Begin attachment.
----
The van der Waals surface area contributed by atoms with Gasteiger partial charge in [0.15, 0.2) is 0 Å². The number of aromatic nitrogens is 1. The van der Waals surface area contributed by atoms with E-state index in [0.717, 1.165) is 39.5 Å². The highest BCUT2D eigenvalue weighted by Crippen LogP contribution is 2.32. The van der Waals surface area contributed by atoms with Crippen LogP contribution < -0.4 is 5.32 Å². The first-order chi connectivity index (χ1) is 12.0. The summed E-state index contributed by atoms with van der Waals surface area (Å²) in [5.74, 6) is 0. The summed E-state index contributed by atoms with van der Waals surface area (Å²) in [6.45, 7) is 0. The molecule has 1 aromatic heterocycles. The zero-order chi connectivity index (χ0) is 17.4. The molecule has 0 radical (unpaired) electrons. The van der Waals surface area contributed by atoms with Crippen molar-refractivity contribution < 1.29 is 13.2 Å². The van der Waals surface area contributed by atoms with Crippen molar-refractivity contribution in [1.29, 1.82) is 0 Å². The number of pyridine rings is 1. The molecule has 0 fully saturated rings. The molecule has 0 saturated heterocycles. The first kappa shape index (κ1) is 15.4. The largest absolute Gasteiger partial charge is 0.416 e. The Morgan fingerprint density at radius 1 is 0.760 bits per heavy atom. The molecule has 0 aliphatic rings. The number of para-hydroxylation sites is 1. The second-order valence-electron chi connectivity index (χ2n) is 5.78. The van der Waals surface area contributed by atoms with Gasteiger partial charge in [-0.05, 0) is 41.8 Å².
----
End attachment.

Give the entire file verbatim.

The van der Waals surface area contributed by atoms with Gasteiger partial charge in [0.15, 0.2) is 0 Å². The number of aromatic nitrogens is 1. The van der Waals surface area contributed by atoms with E-state index in [0.717, 1.165) is 39.5 Å². The highest BCUT2D eigenvalue weighted by Crippen LogP contribution is 2.32. The van der Waals surface area contributed by atoms with Crippen LogP contribution < -0.4 is 5.32 Å². The first-order chi connectivity index (χ1) is 12.0. The summed E-state index contributed by atoms with van der Waals surface area (Å²) in [5.74, 6) is 0. The summed E-state index contributed by atoms with van der Waals surface area (Å²) in [6.45, 7) is 0. The molecule has 1 aromatic heterocycles. The zero-order chi connectivity index (χ0) is 17.4. The molecule has 0 radical (unpaired) electrons. The van der Waals surface area contributed by atoms with Crippen molar-refractivity contribution < 1.29 is 13.2 Å². The van der Waals surface area contributed by atoms with Crippen molar-refractivity contribution in [1.29, 1.82) is 0 Å². The number of pyridine rings is 1. The molecule has 0 fully saturated rings. The molecule has 0 saturated heterocycles. The first kappa shape index (κ1) is 15.4. The largest absolute Gasteiger partial charge is 0.416 e. The Morgan fingerprint density at radius 1 is 0.760 bits per heavy atom. The molecule has 0 aliphatic rings. The number of para-hydroxylation sites is 1. The second-order valence-electron chi connectivity index (χ2n) is 5.78. The van der Waals surface area contributed by atoms with Gasteiger partial charge in [-0.05, 0) is 41.8 Å².